Termination of parental rights is a very complex and very frightening subject. People tend to not want to talk about it unless they are enmeshed in a battle with CPS and the subject comes up as a possibility. We understand the reluctance. After all, it’s a difficult topic. But while it may not be comfortable to discuss, the fact that it isn’t openly talked about in many circles means that many people have an incomplete understand of what’s involved and what it means. We would like to take a moment to clear up the facts, and help you understand how this happens and what it really means.
To have your parental rights terminated means the complete and total severance of the parent-child relationship. It is absolute and permanent. A parent loses not just the right to care for and raise their child, but the right to maintain a relationship with, or have any contact with their child, without prior permission. Essentially, in the eyes of the law, they are no longer your child and you are no longer their parent.
In most cases, the allegations that would lead the court to seek a termination of parental rights are very serious and may result in criminal charges against the parent. A parent may be criminally prosecuted for these charges, and may face a potential jail or prison sentence.
These criminal charges may include, but are not limited to:
- child abuse in the 1st, 2nd 3rd, or 4th degree,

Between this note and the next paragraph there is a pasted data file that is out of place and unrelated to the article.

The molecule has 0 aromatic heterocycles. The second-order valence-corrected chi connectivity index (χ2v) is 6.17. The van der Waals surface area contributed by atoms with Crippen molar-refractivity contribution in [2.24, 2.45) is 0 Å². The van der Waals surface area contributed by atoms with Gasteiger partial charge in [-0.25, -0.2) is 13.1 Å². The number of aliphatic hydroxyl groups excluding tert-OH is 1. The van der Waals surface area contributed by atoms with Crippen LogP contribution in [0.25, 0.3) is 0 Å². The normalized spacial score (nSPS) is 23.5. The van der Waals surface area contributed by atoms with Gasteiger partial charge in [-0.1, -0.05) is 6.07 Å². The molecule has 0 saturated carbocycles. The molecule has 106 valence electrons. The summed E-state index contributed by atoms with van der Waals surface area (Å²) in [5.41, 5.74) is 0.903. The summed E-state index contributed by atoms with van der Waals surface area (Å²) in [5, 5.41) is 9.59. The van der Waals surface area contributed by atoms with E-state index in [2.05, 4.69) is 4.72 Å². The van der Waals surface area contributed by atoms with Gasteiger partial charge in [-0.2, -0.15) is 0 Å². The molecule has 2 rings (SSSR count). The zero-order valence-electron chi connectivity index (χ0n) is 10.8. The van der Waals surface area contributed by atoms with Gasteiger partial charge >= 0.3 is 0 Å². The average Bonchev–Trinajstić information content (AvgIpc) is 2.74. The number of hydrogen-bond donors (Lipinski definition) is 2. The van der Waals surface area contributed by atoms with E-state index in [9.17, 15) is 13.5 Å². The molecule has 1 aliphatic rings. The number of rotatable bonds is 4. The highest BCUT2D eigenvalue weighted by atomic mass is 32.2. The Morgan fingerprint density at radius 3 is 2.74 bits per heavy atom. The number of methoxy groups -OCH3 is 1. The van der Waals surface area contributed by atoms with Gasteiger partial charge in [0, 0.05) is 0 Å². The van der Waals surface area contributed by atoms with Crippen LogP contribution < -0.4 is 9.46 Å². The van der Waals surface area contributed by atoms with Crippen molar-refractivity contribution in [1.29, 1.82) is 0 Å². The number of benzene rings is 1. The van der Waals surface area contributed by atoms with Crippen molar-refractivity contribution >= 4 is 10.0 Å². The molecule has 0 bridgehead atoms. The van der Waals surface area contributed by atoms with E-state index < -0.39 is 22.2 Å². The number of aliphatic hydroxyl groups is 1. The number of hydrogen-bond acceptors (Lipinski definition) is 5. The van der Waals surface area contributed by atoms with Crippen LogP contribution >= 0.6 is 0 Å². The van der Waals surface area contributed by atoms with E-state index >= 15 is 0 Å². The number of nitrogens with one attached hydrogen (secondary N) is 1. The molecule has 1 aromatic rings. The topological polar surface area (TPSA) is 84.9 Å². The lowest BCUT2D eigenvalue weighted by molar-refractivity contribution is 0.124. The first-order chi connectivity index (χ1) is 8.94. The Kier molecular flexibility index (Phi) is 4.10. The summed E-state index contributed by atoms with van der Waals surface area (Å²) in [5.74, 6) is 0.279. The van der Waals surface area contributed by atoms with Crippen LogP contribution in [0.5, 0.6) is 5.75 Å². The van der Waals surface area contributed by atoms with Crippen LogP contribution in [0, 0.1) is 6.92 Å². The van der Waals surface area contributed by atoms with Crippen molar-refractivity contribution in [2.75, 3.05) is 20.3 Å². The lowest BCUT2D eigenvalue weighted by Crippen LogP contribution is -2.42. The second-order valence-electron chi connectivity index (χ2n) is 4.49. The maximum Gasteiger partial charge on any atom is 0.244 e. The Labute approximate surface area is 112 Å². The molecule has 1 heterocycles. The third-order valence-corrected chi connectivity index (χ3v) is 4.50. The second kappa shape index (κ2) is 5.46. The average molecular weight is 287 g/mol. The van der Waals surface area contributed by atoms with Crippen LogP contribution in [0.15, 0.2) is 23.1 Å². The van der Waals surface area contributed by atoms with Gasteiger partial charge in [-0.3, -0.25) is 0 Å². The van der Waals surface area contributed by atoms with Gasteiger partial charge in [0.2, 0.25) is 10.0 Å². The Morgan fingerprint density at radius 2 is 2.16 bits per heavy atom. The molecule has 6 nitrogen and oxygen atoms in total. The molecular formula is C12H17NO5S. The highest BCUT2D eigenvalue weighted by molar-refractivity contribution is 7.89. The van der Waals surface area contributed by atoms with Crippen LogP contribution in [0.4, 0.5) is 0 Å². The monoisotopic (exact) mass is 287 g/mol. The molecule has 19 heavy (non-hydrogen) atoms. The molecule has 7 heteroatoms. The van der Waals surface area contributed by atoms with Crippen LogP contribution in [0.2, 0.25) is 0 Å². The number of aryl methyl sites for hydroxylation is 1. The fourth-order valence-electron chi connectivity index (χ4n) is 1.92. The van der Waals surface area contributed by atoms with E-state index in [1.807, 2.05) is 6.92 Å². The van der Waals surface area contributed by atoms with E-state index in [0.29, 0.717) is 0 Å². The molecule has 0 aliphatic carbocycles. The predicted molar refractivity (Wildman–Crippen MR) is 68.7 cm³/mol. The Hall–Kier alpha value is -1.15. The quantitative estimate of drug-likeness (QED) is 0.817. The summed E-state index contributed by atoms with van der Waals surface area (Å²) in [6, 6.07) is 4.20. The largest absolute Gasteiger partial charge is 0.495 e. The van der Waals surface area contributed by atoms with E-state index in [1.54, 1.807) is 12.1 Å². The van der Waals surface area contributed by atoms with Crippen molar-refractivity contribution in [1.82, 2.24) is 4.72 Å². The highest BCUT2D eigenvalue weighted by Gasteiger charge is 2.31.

- child abandonment
- child sexual abuse.
There are two ways that a parent’s rights can be terminated – voluntary and involuntary termination. Here is the break down:
This is where either one or both of a child’s parents choose to give up their parental rights. An example of this would be a mother who wishes to give her baby up for adoption because she is unwilling or unable to care for the child.
This can occur without the consent of either parent and is usually sought when authorities believe that the parent is unfit or unable to care for their child. If authorities believe that a child has been severely abused or neglected, or is in danger of severe abuse or neglect, the Family Court may be asked to terminate the parent’s rights. This would be an involuntary termination. Before this can happen, however, the court must conduct a trial to determine if the child is actually in danger. Usually, after a termination petition has been filed against a parent, their parenting time is automatically suspended until the court makes a decision.
During the trial, the court will only consider “competent evidence”, which means that the Michigan Rules of Evidence will apply. These rules state that hearsay evidence is not admitted and it’s up to the prosecutor to prove neglect or abuse by “clear and convincing” evidence.
Join us next time, when we will break down exactly what the termination trial involves, and what happens afterwards. Until then, if you or a loved one have been accused of harming a child in any way, or are facing a possible termination of your parental rights, contact The Kronzek Firm immediately at 866 766 5245. Our skilled parental defense attorneys are standing by to help you!